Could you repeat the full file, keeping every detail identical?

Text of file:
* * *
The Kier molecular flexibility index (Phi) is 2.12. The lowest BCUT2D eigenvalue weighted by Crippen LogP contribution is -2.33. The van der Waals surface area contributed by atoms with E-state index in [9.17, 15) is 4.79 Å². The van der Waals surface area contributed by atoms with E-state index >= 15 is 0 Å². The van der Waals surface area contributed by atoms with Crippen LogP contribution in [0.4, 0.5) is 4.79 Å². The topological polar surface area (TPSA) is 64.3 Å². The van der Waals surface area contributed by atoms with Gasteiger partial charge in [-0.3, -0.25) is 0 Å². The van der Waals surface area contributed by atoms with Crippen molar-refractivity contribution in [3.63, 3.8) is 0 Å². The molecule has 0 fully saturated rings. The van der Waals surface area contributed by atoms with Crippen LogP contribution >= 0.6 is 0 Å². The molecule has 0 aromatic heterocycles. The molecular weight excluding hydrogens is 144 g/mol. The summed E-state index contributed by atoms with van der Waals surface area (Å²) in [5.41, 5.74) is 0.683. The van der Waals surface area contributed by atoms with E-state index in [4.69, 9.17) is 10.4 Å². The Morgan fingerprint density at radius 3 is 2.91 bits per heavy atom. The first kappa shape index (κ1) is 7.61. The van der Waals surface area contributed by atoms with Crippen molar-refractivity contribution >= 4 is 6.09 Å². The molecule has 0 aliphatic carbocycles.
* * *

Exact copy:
The Kier molecular flexibility index (Phi) is 2.12. The lowest BCUT2D eigenvalue weighted by Crippen LogP contribution is -2.33. The van der Waals surface area contributed by atoms with E-state index in [9.17, 15) is 4.79 Å². The van der Waals surface area contributed by atoms with E-state index >= 15 is 0 Å². The van der Waals surface area contributed by atoms with Crippen LogP contribution in [0.4, 0.5) is 4.79 Å². The topological polar surface area (TPSA) is 64.3 Å². The van der Waals surface area contributed by atoms with Gasteiger partial charge in [-0.3, -0.25) is 0 Å². The van der Waals surface area contributed by atoms with Crippen molar-refractivity contribution in [3.63, 3.8) is 0 Å². The molecule has 0 fully saturated rings. The van der Waals surface area contributed by atoms with Crippen LogP contribution >= 0.6 is 0 Å². The molecule has 0 aromatic heterocycles. The molecular weight excluding hydrogens is 144 g/mol. The summed E-state index contributed by atoms with van der Waals surface area (Å²) in [5.41, 5.74) is 0.683. The van der Waals surface area contributed by atoms with E-state index in [4.69, 9.17) is 10.4 Å². The Morgan fingerprint density at radius 3 is 2.91 bits per heavy atom. The first kappa shape index (κ1) is 7.61. The van der Waals surface area contributed by atoms with Crippen molar-refractivity contribution >= 4 is 6.09 Å². The molecule has 0 aliphatic carbocycles.